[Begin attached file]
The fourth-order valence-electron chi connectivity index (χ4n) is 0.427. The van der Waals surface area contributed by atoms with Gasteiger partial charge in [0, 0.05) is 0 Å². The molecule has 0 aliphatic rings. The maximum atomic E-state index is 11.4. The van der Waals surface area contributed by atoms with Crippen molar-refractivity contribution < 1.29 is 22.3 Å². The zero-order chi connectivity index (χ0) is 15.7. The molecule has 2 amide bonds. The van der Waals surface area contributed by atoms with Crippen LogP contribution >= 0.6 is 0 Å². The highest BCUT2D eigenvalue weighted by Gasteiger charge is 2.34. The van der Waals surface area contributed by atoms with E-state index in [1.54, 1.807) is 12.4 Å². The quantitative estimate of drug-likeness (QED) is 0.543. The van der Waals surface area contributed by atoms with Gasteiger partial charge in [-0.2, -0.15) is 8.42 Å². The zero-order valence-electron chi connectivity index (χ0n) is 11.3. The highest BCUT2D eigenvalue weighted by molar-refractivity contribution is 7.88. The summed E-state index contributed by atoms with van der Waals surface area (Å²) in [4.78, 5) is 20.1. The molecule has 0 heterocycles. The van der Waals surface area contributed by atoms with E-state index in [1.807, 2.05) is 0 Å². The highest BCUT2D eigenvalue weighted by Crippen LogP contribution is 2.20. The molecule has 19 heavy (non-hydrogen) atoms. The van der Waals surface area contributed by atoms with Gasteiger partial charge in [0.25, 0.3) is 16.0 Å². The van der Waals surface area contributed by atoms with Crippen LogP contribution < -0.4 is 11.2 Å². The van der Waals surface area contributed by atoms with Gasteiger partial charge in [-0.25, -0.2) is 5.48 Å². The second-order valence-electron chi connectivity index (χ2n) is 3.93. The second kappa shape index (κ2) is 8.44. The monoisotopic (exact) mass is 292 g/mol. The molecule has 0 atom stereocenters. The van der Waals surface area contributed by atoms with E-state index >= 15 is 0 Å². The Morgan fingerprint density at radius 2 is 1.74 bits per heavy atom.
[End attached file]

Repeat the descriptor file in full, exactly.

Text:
The fourth-order valence-electron chi connectivity index (χ4n) is 0.427. The van der Waals surface area contributed by atoms with Gasteiger partial charge in [0, 0.05) is 0 Å². The molecule has 0 aliphatic rings. The maximum atomic E-state index is 11.4. The van der Waals surface area contributed by atoms with Crippen molar-refractivity contribution < 1.29 is 22.3 Å². The zero-order chi connectivity index (χ0) is 15.7. The molecule has 2 amide bonds. The van der Waals surface area contributed by atoms with Crippen LogP contribution >= 0.6 is 0 Å². The highest BCUT2D eigenvalue weighted by Gasteiger charge is 2.34. The van der Waals surface area contributed by atoms with E-state index in [1.54, 1.807) is 12.4 Å². The quantitative estimate of drug-likeness (QED) is 0.543. The van der Waals surface area contributed by atoms with Gasteiger partial charge in [-0.2, -0.15) is 8.42 Å². The zero-order valence-electron chi connectivity index (χ0n) is 11.3. The highest BCUT2D eigenvalue weighted by molar-refractivity contribution is 7.88. The summed E-state index contributed by atoms with van der Waals surface area (Å²) in [4.78, 5) is 20.1. The molecule has 0 heterocycles. The van der Waals surface area contributed by atoms with E-state index in [1.807, 2.05) is 0 Å². The highest BCUT2D eigenvalue weighted by Crippen LogP contribution is 2.20. The molecule has 19 heavy (non-hydrogen) atoms. The van der Waals surface area contributed by atoms with Gasteiger partial charge in [0.25, 0.3) is 16.0 Å². The van der Waals surface area contributed by atoms with Crippen LogP contribution < -0.4 is 11.2 Å². The van der Waals surface area contributed by atoms with Gasteiger partial charge in [-0.25, -0.2) is 5.48 Å². The second-order valence-electron chi connectivity index (χ2n) is 3.93. The second kappa shape index (κ2) is 8.44. The monoisotopic (exact) mass is 292 g/mol. The molecule has 0 atom stereocenters. The van der Waals surface area contributed by atoms with E-state index >= 15 is 0 Å². The Morgan fingerprint density at radius 2 is 1.74 bits per heavy atom.